I mentioned early on that I wanted this to list lots of good resources for CGT material. I have gotten to say a lot of other things, but today I will repeat a lot of what I've been emailed, and use that to update the surroundings of this blog.
Richard Nowakowski (one of the three authors of Lessons in Play) provides a link to articles from the Games of No Chance series, which he edited. Aside from this, his game page provides good links for "Budding Combinatorial Game Theorists", including Aaron Siegel's Combinatorial Game Suite.
Martin Mueller mentions that his team's Fuego Go-playing program beat a 9 Dan professional last month. He provides some games on the Fuego page. (I'll quickly admit to not knowing (yet) the rules to Go.) I am not familiar with the program, and thus do not know if it uses any randomization, as mentioned in the complexity blog.
Aviezri Fraenkel's selected CGT bibliography certainly deserves a link. It's been a long time since I saw this and said "Woah!"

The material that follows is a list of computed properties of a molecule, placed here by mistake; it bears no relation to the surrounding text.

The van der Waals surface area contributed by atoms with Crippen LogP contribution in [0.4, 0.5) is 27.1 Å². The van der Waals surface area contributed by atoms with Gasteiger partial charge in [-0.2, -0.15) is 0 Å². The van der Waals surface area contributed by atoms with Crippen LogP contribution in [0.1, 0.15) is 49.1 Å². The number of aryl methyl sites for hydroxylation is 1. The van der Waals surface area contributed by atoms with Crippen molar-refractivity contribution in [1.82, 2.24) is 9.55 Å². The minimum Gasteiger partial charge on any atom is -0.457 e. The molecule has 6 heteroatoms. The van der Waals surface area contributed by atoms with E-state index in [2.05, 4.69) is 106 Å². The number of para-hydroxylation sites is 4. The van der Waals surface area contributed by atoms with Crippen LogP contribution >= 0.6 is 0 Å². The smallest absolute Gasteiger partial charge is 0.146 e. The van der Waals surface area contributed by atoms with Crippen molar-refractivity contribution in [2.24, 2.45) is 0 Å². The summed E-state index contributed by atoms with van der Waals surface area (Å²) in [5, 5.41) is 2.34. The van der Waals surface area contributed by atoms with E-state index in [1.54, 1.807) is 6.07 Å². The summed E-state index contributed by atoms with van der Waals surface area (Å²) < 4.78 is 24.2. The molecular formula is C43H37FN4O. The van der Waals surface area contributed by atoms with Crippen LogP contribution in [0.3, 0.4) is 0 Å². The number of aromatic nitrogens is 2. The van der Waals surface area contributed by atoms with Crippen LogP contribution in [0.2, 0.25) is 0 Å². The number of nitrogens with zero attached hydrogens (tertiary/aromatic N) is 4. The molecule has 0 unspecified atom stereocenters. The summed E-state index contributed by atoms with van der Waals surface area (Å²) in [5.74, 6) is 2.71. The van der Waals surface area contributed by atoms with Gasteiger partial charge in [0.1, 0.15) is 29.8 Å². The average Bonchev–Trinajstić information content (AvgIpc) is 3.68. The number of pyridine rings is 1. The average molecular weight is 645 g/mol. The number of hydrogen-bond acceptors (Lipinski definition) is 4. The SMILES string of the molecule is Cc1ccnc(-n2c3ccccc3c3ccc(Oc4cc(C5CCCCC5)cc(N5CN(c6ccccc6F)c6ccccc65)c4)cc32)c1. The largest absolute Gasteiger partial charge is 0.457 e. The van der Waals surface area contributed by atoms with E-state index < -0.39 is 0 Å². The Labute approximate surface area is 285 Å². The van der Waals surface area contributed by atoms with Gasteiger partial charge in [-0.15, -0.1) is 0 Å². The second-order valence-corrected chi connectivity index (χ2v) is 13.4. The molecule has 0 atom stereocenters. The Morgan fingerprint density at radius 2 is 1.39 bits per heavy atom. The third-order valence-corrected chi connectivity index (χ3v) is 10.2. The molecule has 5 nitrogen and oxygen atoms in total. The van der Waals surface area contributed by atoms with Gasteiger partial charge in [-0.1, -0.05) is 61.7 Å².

I added a link to Thane Plambeck's misere games blog. Unlike the basic definition of a combinatorial game, a misere game is one in which the last play is the losing play. When I was first taught Nim (called "Sticks" by my 8th grade teacher) I learned it as a misere game; the player who took the last "stick" loses.
Although I learned the 3-5-7 version of Nim thoroughly, I was ignorant of the evaluation trick until midway through college. In my freshman year, I challenged my linear algebra professor to a game and he proceeded to mentally process the trick and make all the right moves---until the end of the game. He was playing the standard, non-misere version, and at the end asked "Wait... which one of us wins?"
I learned that version of Nim, Krypto and Equations all at the same time; which games did you learn early on that helped spark your interest in CGT?
Mafia Logic Puzzle
3 weeks ago